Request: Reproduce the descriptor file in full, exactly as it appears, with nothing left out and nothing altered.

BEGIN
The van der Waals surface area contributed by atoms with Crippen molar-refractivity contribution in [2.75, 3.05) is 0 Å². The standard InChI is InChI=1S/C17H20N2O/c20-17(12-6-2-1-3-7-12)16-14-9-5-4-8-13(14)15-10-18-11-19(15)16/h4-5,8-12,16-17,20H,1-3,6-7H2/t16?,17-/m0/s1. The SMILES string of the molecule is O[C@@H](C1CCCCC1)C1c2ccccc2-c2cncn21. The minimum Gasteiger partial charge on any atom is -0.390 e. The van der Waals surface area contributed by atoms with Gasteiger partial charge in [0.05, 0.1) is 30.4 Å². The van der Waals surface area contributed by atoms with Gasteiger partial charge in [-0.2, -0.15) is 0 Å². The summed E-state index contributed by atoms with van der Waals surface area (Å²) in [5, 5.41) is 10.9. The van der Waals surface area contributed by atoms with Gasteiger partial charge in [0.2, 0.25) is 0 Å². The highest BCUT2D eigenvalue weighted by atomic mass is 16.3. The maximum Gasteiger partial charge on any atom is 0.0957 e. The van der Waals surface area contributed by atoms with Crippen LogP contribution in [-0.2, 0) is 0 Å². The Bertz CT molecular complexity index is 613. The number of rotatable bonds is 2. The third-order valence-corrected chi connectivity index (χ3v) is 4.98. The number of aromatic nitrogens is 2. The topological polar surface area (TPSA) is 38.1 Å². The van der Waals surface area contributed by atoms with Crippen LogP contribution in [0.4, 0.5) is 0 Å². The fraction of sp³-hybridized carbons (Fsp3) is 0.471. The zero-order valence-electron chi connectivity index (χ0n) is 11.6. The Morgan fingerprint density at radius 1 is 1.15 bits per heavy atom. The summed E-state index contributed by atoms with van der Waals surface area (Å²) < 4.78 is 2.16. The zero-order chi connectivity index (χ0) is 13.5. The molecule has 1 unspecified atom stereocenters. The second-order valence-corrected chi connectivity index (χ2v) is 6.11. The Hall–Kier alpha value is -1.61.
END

The van der Waals surface area contributed by atoms with Crippen molar-refractivity contribution in [2.75, 3.05) is 0 Å². The standard InChI is InChI=1S/C17H20N2O/c20-17(12-6-2-1-3-7-12)16-14-9-5-4-8-13(14)15-10-18-11-19(15)16/h4-5,8-12,16-17,20H,1-3,6-7H2/t16?,17-/m0/s1. The SMILES string of the molecule is O[C@@H](C1CCCCC1)C1c2ccccc2-c2cncn21. The minimum Gasteiger partial charge on any atom is -0.390 e. The van der Waals surface area contributed by atoms with Gasteiger partial charge in [0.05, 0.1) is 30.4 Å². The van der Waals surface area contributed by atoms with Gasteiger partial charge in [-0.2, -0.15) is 0 Å². The summed E-state index contributed by atoms with van der Waals surface area (Å²) in [5, 5.41) is 10.9. The van der Waals surface area contributed by atoms with Gasteiger partial charge in [0.2, 0.25) is 0 Å². The highest BCUT2D eigenvalue weighted by atomic mass is 16.3. The maximum Gasteiger partial charge on any atom is 0.0957 e. The van der Waals surface area contributed by atoms with Crippen LogP contribution in [-0.2, 0) is 0 Å². The Bertz CT molecular complexity index is 613. The number of rotatable bonds is 2. The third-order valence-corrected chi connectivity index (χ3v) is 4.98. The number of aromatic nitrogens is 2. The topological polar surface area (TPSA) is 38.1 Å². The van der Waals surface area contributed by atoms with Crippen LogP contribution in [0.4, 0.5) is 0 Å². The fraction of sp³-hybridized carbons (Fsp3) is 0.471. The zero-order valence-electron chi connectivity index (χ0n) is 11.6. The Morgan fingerprint density at radius 1 is 1.15 bits per heavy atom. The summed E-state index contributed by atoms with van der Waals surface area (Å²) < 4.78 is 2.16. The zero-order chi connectivity index (χ0) is 13.5. The molecule has 1 unspecified atom stereocenters. The second-order valence-corrected chi connectivity index (χ2v) is 6.11. The Hall–Kier alpha value is -1.61.